Psalm 80:1-7— Verse 1 addresses God, describing him poetically as the one who dwells in glory over the Ark of the Covenant with it’s mercy seat of hammered gold in the shape of two cherubim bent over with their wings nearly touching. It is this God that is implored to move on behalf of his people, to save and restore them. God is unhappy with his people (v.4-6), but the writer appeals to God’s overwhelming character of love and goodness as the one source of salvation.

1 Corinthians 1:3-9 — The theme of expectation in the last two readings extends now into the era of the Church. God has fulfilled his Old Testament promises, and in Christ we have received all things. There is nothing left to anticipate beyond his return. Here, everything has been received already – grace in Jesus Christ (v.4), enrichment in every way (v.5), confirmed testimony (v.6), spiritual gifts already received (v.7), the promise of faithfulness to the end (v.8). These are things already received, not anticipated. All that remains is for the reality of these gifts to be fully revealed and experienced in the day of our Lord Jesus Christ (v.8). This is how we wait – not as paupers with nothing to show for our hope, but heirs in Christ already embellished with the gifts of God, and simply awaiting the day that what we already know to be true is fully and finally evident.

Mark 13:24-37 — In response to his disciples’ questions (13:4), Jesus prophesies about the things to come, both in the near term with the destruction of Jerusalem by the Romans (vs.9-23), as well as those things associated with the Last Days (vs.5-8, 24-27).   The destruction of the Temple, the prophecy of which prompted the disciples inquiries, is associated with shorter-term historical events that will indeed happen before the current generation is gone (v.30).  The other events are not given a specific time-frame, and in fact are repeatedly implied to happen in the future.

Which naturally prompts many people to want to decipher Jesus’ words in order to know better when the End Times will arrive.  But Jesus is smarter than that.  His warnings describe the issues of his day perfectly as well as the issues of our own day. In other words, the time is right at hand, even as Jesus speaks. It has remained right at hand for 2000 years. Which leaves us in a posture of waiting without any certainty that the end is about to arrive.   Jesus addresses this directly in vs.32-37.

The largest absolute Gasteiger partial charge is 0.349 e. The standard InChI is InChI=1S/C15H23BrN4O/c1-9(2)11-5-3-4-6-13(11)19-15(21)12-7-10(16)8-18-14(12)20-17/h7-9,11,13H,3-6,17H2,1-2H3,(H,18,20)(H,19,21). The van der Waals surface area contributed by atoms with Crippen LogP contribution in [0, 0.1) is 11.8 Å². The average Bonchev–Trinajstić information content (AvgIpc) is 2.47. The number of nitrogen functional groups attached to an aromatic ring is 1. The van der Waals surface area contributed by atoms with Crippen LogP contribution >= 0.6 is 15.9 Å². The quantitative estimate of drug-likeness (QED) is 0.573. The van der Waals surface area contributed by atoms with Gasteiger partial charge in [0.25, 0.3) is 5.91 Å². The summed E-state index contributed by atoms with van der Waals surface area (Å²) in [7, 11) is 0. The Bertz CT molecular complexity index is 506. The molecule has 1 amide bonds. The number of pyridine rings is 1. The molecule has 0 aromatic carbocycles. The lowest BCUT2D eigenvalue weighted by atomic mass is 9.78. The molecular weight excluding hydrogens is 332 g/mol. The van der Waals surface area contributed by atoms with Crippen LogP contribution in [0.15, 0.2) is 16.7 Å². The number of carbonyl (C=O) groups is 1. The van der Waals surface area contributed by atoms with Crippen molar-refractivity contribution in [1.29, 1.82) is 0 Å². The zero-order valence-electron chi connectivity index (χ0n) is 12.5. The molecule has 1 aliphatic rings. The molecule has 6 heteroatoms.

Whenever we would turn our attention too deeply to speculating on the exact day and hour, Jesus’ words in vs.33-36 call us back and to the proper emphasis – being watchful and ready. Jesus summarizes the law as love your God and love your neighbor. This is the business of those who wait and watch. We are not idle, but rather we are more than busy loving God through loving our neighbor. Whether Jesus comes this afternoon or in 1000 years makes no difference or change to what his people are called to do in watchful waiting.

We ended the Church year waiting and we begin the Church year waiting.  It is to be the consistent posture of our lives, in light of which we make our daily decisions and our plans for the future.  Everything is conditioned by the reality that Jesus will return at any moment, and yet that moment may not be until long after we have died and gone to wait with him in glory.

My hopes and fears and goals are conditioned by this expectation.  My joys are accented with this knowledge; they become foreshadowings of that greater promised joy.  My sufferings are tempered with this knowledge—Jesus is coming.  All will be set right.  Whatever persecution or affliction I must deal with, I deal with temporarily.  It will not last forever.  It does not have the last word.  The last Word is also the first Word, the Son of God made flesh for me, Jesus the Messiah.  His victory is already assured.  His resurrection is the proof of this.  I have only to lift my eyes to wait and watch and see this truth revealed, His vindication complete, and therefore my vindication complete.

Who Do You Trust?

November 20, 2014

Two interesting articles – the first more interesting than the second.

The Catholic Church in Kenya is alleging that a UN-sponsored tetanus vaccination program is also a cover for delivering sterilization hormones to unsuspecting women and girls.  Not surprisingly, the UN is denying it and now the government of Kenya is calling for an independent investigation – something that the Catholic Church has asked for repeatedly but been denied.

It seems like a typical case of he-said/she-said, however the irregularities of this particular vaccine, as noted in the first article, are very interesting indeed.